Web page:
“Don Quixote” by Miguel de Cervantes, is hailed as the first modern novel. A unique blend of humor, tragedy, and critique nestled within a meta-narrative on chivalry and storytelling. Jay reflects on the enduring relevance of Don Quixote’s adventures through the lens of modern fan fiction and intellectual property debates.
Permanently moved is a personal podcast 301 seconds in length, written and recorded by @thejaymo
One of my favourite books of all time is Don Quixote by Miguel de Cervantes, and I’m going to tell you why.
I read it once as a teenager and I’ve read Edith Grossman’s 2003 translation twice as an adult. I have the paperback edition with Picasso’s sketch on the cover.
As I’ve grown older, the book has only got better. Not because the story has changed, but because I have. My understanding of the novel and its wider context has grown.
Don Quixote, is of course a story about an otaku shut-in named Alonso Quijano. A man who does nothing but read chivalric romances. Eventually, after collecting and consuming so many stories he loses his mind and decides to become a knight-errant himself. Seeking to revive chivalry in his modern era, he adopts the moniker of Don Quixote. And navigates the world of the novel, as if he were a character in a chivalric romance story.
Long time listeners will of course immediately recognise this affliction or condition. Brainworms; acquired from the media he was consuming – the world he was immersing himself in.
Don Quixote is regarded as the first ever novel
The book is also a sort of meta-commentary on the narrative environment that Cervantes found himself working in. The pivot between the collective ownership of story and the authorial driven narrative form we know today.
Most stories at the time – usually written under pen names – were versions or extensions of common oral tales passed from one person to another. Media that had emerged from a storytelling tradition that treats characters as a kind of collective property, shared. Think of high mediaeval chivalric romances as a kind of extended and shared permissive IP, or fandom universe.
Cervantes’ other main innovation as an author and what makes it the first novel. Was to explore the psychological state of his characters. Still the defining feature of the novel as a form. We see the story play out through the eyes of Sancho Panza and Quixote, and we are privy to their inner lives and motivations.
In the chivalric romances, and more generally of fiction in this period, characters rarely ever explained themselves – if at all. If they did, they would usually do so in the form of a soliloquy or grandiose pronouncement.
So we have a character, who is navigating the world of novel through a world(view) adopted from the media he has consumed. Who goes off on adventures, (and due to his delusional obsession), gets in and out of tragic and comical situations. Don Quixote is a comment on the disconnect between the romantic imagination and the harsh realities of life. A critique of the unrealistic and impractical ideals of chivalric romance.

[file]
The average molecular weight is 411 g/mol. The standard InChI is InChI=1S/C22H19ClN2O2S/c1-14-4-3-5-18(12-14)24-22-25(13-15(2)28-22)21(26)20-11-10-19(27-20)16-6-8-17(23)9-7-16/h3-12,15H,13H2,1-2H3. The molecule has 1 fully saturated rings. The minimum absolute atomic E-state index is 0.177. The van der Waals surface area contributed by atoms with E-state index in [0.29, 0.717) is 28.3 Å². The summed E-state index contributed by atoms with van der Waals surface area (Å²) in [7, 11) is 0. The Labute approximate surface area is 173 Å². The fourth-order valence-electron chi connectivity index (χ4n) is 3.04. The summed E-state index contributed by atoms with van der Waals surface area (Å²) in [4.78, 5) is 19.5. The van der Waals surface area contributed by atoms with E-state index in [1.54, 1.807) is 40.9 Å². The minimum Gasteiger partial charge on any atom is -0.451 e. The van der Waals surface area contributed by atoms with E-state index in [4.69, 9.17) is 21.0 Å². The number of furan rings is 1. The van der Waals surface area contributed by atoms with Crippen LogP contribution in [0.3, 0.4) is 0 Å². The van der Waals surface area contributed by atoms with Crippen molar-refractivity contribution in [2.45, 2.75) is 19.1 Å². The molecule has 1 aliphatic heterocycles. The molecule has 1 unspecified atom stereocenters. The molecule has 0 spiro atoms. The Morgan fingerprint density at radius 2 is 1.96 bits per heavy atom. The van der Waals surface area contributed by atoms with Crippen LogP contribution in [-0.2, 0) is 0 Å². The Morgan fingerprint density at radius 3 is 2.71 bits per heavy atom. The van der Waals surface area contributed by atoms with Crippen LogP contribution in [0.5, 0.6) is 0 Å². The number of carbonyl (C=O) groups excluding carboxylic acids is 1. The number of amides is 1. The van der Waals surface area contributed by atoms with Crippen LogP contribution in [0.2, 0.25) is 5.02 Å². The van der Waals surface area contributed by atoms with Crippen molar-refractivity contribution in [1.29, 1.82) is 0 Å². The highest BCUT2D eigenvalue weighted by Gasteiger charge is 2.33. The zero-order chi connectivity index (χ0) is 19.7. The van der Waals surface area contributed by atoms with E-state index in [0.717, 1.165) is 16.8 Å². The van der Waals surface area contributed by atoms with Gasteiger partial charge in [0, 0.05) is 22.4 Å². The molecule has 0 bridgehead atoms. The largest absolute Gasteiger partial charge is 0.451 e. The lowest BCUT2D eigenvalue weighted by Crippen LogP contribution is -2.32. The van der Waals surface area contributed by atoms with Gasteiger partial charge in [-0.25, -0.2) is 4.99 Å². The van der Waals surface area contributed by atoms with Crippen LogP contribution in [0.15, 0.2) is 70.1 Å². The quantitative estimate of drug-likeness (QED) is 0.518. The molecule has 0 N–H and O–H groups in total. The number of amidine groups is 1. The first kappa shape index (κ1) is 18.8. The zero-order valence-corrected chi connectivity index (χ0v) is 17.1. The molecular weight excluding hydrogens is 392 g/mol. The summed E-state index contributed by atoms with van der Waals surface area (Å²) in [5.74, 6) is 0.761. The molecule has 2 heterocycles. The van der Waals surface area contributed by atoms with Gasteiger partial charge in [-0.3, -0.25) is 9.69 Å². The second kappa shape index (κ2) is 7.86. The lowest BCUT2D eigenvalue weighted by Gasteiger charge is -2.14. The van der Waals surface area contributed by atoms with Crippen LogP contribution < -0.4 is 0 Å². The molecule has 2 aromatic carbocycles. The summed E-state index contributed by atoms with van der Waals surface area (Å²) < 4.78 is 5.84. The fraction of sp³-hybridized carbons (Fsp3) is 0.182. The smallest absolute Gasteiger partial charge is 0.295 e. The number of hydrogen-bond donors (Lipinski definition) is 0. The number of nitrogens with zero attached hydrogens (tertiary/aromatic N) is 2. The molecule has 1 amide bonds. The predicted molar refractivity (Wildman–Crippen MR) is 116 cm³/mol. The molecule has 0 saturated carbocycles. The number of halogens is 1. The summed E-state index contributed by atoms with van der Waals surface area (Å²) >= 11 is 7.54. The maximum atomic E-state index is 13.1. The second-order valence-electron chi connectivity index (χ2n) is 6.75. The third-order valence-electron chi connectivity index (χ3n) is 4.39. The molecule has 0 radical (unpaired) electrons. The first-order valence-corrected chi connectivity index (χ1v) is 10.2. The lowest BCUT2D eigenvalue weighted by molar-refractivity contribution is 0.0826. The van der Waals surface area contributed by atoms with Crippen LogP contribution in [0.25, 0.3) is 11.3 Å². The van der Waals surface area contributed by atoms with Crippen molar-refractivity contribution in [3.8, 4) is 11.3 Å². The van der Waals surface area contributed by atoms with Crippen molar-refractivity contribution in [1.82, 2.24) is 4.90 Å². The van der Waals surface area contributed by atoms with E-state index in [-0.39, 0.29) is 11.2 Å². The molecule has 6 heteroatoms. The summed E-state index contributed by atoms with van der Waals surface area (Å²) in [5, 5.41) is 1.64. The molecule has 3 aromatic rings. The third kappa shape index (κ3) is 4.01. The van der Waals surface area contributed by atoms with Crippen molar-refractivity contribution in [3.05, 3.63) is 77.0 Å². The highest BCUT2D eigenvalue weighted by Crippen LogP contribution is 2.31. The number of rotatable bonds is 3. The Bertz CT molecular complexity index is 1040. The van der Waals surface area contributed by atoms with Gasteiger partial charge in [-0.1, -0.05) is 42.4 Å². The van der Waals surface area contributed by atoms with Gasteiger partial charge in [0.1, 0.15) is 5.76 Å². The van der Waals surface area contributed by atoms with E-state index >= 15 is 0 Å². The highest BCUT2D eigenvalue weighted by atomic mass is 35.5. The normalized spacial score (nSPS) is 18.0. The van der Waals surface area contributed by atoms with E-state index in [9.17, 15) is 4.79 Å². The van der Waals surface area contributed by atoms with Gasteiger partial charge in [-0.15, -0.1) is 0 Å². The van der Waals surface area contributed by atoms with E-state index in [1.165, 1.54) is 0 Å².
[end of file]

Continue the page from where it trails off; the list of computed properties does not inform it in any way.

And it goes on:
Don Quixote is also one of the first works of metafiction
The book comments on its own narrative form and even comments on the nature of storytelling itself. To explain why, we must turn our minds to the modern phenomenon of fan fiction.
Like fan fiction, Don Quixote is a work in dialogue with both reader and genre. Contemporary readers would have been familiar with other chivalric romance stories and the conventions of the genre. Cervantes subverts both by having Quixote be a fan of the genre and operate by its conventions. If alive today, I imagine that he would have been writing all sorts of fan fiction and posting it on archive of our own and self publishing on Amazon.
Don Quixote was written in two parts. The first part was published in 1605. But 4 years after its publication, an unauthorised follow up called: “The Second Book of the Ingenious Knight Don Quixote of La Mancha” was published.
As you can imagine Cervantes was not a fan of this *at all*. And began writing his own follow up. To illustrate how incredibly meta this novel is, Cervantes puts the unauthorised sequel into the world of the book. As after all Don Quixote is a book about a reader of books.
In Part 2 Don Quixote visits a printing-house in Barcelona and finds the unofficial sequel being printed there. The character of Quixote then proceeds to read a real book about himself. Which, from his point of view (and the authors) is a complete fabrication. Later an irate Quixote and long suffering sidekick Panza then meet one of the characters from the unsanctioned sequel. They make him swear that the “other” Quixote and Sancho are impostors.
This self-referential meta commentary, to the reader, still feels incredibly modern. It illustrates the evolving literary culture of the time. There was a growing awareness of the literary marketplace and economic value of creative work. It takes a position on authorial intent, authenticity and literary value. All things that eventually birth copyright a hundred years later in 1710. Issues that in the age of AI, we are still wrestling with.
By responding to the unauthorised sequel, inside the world of the book and dismissing it, Cervantes engages with the very modern ideas of intellectual property and canon. The idea that someone can own or authorise character. Rather than collective stewardship of characters by multiple authors that had been tradition.
There are 3 worlds nested inside the novel. Each porous to one another. The first is the characters psychological interiority, Inside the world of the book, written by a fourth wall breaking self referential author.
Honestly, if you haven’t ever read Don Quixote it’s very good.